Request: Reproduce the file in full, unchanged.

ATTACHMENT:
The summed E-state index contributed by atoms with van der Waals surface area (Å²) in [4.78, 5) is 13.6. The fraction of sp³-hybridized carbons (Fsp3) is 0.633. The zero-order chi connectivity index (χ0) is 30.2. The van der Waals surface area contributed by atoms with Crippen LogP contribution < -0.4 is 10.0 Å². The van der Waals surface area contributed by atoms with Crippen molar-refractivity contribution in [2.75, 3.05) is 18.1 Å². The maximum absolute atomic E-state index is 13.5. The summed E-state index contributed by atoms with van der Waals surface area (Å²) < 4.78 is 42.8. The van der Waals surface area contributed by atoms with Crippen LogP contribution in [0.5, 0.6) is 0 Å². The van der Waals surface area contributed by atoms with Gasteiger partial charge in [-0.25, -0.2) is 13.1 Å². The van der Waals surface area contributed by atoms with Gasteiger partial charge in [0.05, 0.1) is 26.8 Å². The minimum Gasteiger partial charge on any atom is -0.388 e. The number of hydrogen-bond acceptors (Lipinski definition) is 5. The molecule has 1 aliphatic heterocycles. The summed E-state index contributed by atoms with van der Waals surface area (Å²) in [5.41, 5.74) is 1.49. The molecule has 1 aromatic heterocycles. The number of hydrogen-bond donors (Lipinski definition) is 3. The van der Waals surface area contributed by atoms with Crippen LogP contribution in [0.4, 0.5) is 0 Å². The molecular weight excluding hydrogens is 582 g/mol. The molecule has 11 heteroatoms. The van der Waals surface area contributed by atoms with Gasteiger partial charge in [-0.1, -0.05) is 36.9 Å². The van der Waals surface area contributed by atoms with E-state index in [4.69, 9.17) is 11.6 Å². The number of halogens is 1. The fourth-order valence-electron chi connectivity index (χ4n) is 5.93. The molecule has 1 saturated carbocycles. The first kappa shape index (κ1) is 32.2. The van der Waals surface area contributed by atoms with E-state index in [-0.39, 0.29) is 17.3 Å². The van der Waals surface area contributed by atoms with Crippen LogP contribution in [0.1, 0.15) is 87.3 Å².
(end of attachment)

The summed E-state index contributed by atoms with van der Waals surface area (Å²) in [4.78, 5) is 13.6. The fraction of sp³-hybridized carbons (Fsp3) is 0.633. The zero-order chi connectivity index (χ0) is 30.2. The van der Waals surface area contributed by atoms with Crippen LogP contribution < -0.4 is 10.0 Å². The van der Waals surface area contributed by atoms with Crippen molar-refractivity contribution in [2.75, 3.05) is 18.1 Å². The maximum absolute atomic E-state index is 13.5. The summed E-state index contributed by atoms with van der Waals surface area (Å²) < 4.78 is 42.8. The van der Waals surface area contributed by atoms with Crippen LogP contribution in [0.5, 0.6) is 0 Å². The van der Waals surface area contributed by atoms with Gasteiger partial charge in [-0.25, -0.2) is 13.1 Å². The van der Waals surface area contributed by atoms with Gasteiger partial charge in [0.05, 0.1) is 26.8 Å². The minimum Gasteiger partial charge on any atom is -0.388 e. The number of hydrogen-bond acceptors (Lipinski definition) is 5. The molecule has 1 aliphatic heterocycles. The summed E-state index contributed by atoms with van der Waals surface area (Å²) in [5.41, 5.74) is 1.49. The molecule has 1 aromatic heterocycles. The number of hydrogen-bond donors (Lipinski definition) is 3. The van der Waals surface area contributed by atoms with Crippen LogP contribution in [0.4, 0.5) is 0 Å². The molecular weight excluding hydrogens is 582 g/mol. The molecule has 11 heteroatoms. The van der Waals surface area contributed by atoms with Gasteiger partial charge in [-0.1, -0.05) is 36.9 Å². The van der Waals surface area contributed by atoms with E-state index in [4.69, 9.17) is 11.6 Å². The number of halogens is 1. The fourth-order valence-electron chi connectivity index (χ4n) is 5.93. The molecule has 1 saturated carbocycles. The first kappa shape index (κ1) is 32.2. The van der Waals surface area contributed by atoms with E-state index in [-0.39, 0.29) is 17.3 Å². The van der Waals surface area contributed by atoms with Crippen LogP contribution in [0.1, 0.15) is 87.3 Å².